Transfusion Medicine

Blood cells could hold the key to aging, according to new research out of Case Western Reserve University School of Medicine. In a study published in Aging Cell, researchers found human blood cells have an intrinsic clock that remains steady even after the transplant. The researchers say the clock could control human aging and may underlie blood cancers.

Cell biologist

Shigemi Matsuyama, DVM, Ph.D., a cell biologist and associate professor of medicine at Case Western Reserve University School of Medicine, led an international team of researchers in studying the clock. Because The team measured cellular age in blood cells transplanted from healthy donors to leukemia patients; focusing on donor-recipient pairs of very different ages.

“This study is related to the fountain of youth,” Matsuyama said. Because “they found young blood cells stay young in older people. There is no accelerate aging of young blood cells in an older human body.” Matsuyama’s team find the other direction is also true blood cells from adult donors transferre to a child stay older. The cells retained their intrinsic age nearly two decades after the transplant. Because Their inherent steadiness suggests blood cells could be the master clock of human aging, as they are not easily influenced by their environment; Matsuyama said.

Chemical groups

The study shows blood cells retain epigenetic patterns in DNA methylation chemical groups attache to DNA that can be used to calculate their age. Despite substantial age differences between donor and recipient (up to 49 years); the DNA methylation age of transplanted blood reflected the age of the donor; even after many years of exposure to the recipient’s body; wrote the authors. Said Matsuyama, “DNA functions as a timekeeper of our age.”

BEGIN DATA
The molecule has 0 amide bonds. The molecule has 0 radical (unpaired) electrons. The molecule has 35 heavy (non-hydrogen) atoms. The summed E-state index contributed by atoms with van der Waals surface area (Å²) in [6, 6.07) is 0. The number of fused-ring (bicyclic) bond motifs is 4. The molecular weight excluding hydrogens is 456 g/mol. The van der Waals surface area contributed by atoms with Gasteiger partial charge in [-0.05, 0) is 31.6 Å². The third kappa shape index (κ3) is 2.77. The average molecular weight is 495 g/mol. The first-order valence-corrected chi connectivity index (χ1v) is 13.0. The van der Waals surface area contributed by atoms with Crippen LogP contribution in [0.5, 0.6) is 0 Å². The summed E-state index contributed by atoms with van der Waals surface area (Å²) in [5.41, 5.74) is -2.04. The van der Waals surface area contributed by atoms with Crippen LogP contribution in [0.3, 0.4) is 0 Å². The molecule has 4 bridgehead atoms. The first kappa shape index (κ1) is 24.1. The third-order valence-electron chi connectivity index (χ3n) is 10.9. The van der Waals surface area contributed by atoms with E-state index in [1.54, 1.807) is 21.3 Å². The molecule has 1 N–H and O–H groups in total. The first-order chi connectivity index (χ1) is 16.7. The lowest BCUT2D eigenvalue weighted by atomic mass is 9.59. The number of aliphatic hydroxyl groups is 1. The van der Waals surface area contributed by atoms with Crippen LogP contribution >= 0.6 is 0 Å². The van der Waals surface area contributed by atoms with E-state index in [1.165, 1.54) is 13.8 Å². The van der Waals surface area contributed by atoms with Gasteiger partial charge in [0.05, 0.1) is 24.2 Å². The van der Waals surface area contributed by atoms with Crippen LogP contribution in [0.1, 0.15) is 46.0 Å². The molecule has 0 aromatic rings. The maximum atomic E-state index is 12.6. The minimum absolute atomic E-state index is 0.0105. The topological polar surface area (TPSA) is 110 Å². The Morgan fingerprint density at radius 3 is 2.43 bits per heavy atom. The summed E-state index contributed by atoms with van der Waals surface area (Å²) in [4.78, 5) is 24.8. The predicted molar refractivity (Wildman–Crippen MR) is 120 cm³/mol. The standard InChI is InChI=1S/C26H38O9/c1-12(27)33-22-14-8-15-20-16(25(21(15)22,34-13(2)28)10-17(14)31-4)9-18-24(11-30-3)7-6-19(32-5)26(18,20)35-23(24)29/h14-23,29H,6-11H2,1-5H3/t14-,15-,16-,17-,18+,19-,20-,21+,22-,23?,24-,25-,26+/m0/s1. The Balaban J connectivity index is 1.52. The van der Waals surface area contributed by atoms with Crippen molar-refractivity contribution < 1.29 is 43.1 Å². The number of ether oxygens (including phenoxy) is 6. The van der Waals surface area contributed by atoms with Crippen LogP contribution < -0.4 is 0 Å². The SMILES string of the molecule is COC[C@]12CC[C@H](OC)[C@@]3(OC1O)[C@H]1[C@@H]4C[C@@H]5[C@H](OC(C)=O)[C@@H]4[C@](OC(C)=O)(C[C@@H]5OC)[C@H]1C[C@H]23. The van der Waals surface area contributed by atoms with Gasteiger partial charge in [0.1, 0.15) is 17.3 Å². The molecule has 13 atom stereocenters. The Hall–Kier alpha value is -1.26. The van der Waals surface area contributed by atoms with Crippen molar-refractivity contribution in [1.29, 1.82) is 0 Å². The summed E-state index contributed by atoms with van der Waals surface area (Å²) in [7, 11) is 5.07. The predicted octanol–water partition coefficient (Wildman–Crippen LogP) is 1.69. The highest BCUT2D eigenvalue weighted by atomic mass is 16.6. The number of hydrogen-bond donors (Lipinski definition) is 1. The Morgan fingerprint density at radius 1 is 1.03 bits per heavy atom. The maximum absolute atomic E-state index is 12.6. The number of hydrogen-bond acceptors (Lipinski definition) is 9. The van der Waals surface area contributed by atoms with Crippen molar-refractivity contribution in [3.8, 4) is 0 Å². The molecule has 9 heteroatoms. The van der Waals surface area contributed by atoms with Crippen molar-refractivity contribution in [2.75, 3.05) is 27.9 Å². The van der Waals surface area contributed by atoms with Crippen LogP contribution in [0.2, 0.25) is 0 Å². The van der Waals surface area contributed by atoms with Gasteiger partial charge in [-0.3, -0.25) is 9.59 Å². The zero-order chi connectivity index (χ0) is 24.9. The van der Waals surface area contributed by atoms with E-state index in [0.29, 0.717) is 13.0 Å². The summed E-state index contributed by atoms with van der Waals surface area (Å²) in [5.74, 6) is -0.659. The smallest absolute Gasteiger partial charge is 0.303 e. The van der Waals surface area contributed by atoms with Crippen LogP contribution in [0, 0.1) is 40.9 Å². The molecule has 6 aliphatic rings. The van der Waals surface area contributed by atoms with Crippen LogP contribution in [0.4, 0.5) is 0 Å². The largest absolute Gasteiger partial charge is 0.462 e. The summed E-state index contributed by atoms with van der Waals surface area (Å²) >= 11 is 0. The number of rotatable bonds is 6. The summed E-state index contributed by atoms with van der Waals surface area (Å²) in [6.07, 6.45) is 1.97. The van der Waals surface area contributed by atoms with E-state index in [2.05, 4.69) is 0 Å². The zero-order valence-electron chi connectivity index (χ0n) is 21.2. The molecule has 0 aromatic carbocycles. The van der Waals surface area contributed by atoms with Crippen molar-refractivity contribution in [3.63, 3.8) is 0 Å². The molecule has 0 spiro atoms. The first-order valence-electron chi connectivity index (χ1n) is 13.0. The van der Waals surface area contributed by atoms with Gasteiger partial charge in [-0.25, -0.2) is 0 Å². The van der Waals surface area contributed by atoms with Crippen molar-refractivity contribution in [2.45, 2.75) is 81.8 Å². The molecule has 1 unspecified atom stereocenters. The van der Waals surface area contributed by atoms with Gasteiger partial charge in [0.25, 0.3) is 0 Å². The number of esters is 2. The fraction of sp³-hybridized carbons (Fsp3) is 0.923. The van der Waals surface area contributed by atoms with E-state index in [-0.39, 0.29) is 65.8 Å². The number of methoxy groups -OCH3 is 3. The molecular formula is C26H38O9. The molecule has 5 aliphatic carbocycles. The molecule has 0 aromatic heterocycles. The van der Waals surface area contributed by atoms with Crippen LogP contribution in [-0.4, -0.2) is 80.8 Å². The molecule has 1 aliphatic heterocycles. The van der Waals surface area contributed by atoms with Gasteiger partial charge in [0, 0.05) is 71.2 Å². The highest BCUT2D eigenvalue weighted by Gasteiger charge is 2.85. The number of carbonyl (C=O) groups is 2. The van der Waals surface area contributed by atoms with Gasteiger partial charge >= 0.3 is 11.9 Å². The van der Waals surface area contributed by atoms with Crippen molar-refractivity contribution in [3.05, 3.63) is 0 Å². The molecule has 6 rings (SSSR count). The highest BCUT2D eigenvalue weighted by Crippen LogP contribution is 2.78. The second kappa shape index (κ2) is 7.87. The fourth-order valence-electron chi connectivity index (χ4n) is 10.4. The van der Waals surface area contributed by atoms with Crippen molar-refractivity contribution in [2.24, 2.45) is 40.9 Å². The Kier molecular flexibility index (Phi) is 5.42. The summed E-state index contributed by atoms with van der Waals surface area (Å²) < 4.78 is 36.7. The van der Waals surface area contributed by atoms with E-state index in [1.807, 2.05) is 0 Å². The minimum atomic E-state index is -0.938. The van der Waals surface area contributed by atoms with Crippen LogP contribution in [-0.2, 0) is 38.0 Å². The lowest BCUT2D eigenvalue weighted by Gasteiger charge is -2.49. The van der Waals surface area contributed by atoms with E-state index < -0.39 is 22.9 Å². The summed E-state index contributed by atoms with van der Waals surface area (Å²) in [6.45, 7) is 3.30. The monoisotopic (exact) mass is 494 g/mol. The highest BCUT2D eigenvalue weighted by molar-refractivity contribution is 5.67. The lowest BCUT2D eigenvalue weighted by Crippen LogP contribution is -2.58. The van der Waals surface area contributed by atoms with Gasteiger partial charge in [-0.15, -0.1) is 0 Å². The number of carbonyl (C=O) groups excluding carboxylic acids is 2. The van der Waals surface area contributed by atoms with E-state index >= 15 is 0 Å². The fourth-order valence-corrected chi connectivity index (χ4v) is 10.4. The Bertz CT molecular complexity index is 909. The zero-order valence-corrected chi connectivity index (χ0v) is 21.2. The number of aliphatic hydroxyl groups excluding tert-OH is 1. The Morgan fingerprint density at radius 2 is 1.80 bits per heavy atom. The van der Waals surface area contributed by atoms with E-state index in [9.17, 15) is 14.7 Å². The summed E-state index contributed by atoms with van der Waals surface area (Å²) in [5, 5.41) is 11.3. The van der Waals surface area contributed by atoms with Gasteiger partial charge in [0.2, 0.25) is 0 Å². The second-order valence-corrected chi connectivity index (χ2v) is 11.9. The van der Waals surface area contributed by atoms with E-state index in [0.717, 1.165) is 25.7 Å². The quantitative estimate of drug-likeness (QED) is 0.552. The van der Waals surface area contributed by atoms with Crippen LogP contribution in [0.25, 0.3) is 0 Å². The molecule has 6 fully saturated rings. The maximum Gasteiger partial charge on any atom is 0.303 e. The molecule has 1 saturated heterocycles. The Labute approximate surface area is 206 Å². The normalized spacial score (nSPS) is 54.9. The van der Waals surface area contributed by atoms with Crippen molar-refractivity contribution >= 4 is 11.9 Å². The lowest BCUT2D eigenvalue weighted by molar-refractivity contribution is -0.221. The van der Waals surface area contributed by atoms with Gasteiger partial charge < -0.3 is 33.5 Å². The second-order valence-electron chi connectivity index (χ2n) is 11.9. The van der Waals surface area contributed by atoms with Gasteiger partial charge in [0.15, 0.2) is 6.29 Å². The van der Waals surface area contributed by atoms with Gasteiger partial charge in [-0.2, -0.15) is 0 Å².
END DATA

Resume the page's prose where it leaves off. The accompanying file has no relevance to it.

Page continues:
DNA methylation as a predictor of age was first described in 2013 by Matsuyama’s collaborator on the study, biostatistician Steve Horvath; Ph.D., of the University of California; Los Angeles. because
“He found the formula. Because The mechanism, and whether cells in the body synchronize DNA methylation age, wasn’t clear,” Matsuyama explained. “I’m not a mathematician. I’m a cell biologist. So, we collaborated to investigate the mechanism of the epigenetic clock in an experimental system in my lab.”

Sample repository

Matsuyama tested blood samples collected regularly as part of transplant monitoring, with help from the Case Comprehensive Cancer Center. Because He expanded his sample repository via leukemia researchers at the University of Oslo, in Norway, who heard about his work at the 2016 Keystone Symposia on aging held in Santa Fe; New Mexico. Horvath crunched cellular ages using 353 distinct methylation sites found on blood cell DNA.
Together; the researchers provide the first experimental evidence that the aging clock of blood cells is cell-intrinsic, and not set by interactions with other cell types in the body. because They are now working to identify mechanisms that can change the clock. “In cancer cells, the clock is broken,” Matsuyama said.
DNA methylation patterns are unstable in cancerous blood cells and often show odd aging 200 or 5 years old in a 50-year-old patient; for example. “It does not match at all with the actual age. Because ” Matsuyama cautions that this is why; although it may sound appealing, he doesn’t yet recommend “therapeutic” cell infusions to try to maintain one’s youth.